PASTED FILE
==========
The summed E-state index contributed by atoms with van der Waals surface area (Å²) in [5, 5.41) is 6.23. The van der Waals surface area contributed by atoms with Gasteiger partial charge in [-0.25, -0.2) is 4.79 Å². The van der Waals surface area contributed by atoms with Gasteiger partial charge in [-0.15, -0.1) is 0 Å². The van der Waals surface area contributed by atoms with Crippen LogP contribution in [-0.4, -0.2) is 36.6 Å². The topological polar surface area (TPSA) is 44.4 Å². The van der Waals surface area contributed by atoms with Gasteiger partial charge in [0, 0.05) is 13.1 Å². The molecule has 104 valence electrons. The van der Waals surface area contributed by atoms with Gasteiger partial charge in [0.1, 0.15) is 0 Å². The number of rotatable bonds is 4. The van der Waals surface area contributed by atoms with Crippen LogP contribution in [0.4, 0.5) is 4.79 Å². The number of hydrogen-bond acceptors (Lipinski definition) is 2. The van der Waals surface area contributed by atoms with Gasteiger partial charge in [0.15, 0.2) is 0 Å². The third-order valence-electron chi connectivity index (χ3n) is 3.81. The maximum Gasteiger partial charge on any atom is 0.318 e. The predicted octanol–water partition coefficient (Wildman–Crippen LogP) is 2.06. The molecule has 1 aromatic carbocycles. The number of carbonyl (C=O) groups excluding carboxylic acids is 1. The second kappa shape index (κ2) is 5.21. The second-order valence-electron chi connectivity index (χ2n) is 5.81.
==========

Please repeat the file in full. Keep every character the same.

The summed E-state index contributed by atoms with van der Waals surface area (Å²) in [5, 5.41) is 6.23. The van der Waals surface area contributed by atoms with Gasteiger partial charge in [-0.25, -0.2) is 4.79 Å². The van der Waals surface area contributed by atoms with Gasteiger partial charge in [-0.15, -0.1) is 0 Å². The van der Waals surface area contributed by atoms with Crippen LogP contribution in [-0.4, -0.2) is 36.6 Å². The topological polar surface area (TPSA) is 44.4 Å². The van der Waals surface area contributed by atoms with Gasteiger partial charge in [0, 0.05) is 13.1 Å². The molecule has 104 valence electrons. The van der Waals surface area contributed by atoms with Gasteiger partial charge in [0.1, 0.15) is 0 Å². The number of rotatable bonds is 4. The van der Waals surface area contributed by atoms with Crippen LogP contribution in [0.4, 0.5) is 4.79 Å². The number of hydrogen-bond acceptors (Lipinski definition) is 2. The van der Waals surface area contributed by atoms with Gasteiger partial charge in [0.15, 0.2) is 0 Å². The third-order valence-electron chi connectivity index (χ3n) is 3.81. The maximum Gasteiger partial charge on any atom is 0.318 e. The predicted octanol–water partition coefficient (Wildman–Crippen LogP) is 2.06. The molecule has 1 aromatic carbocycles. The number of carbonyl (C=O) groups excluding carboxylic acids is 1. The second kappa shape index (κ2) is 5.21. The second-order valence-electron chi connectivity index (χ2n) is 5.81.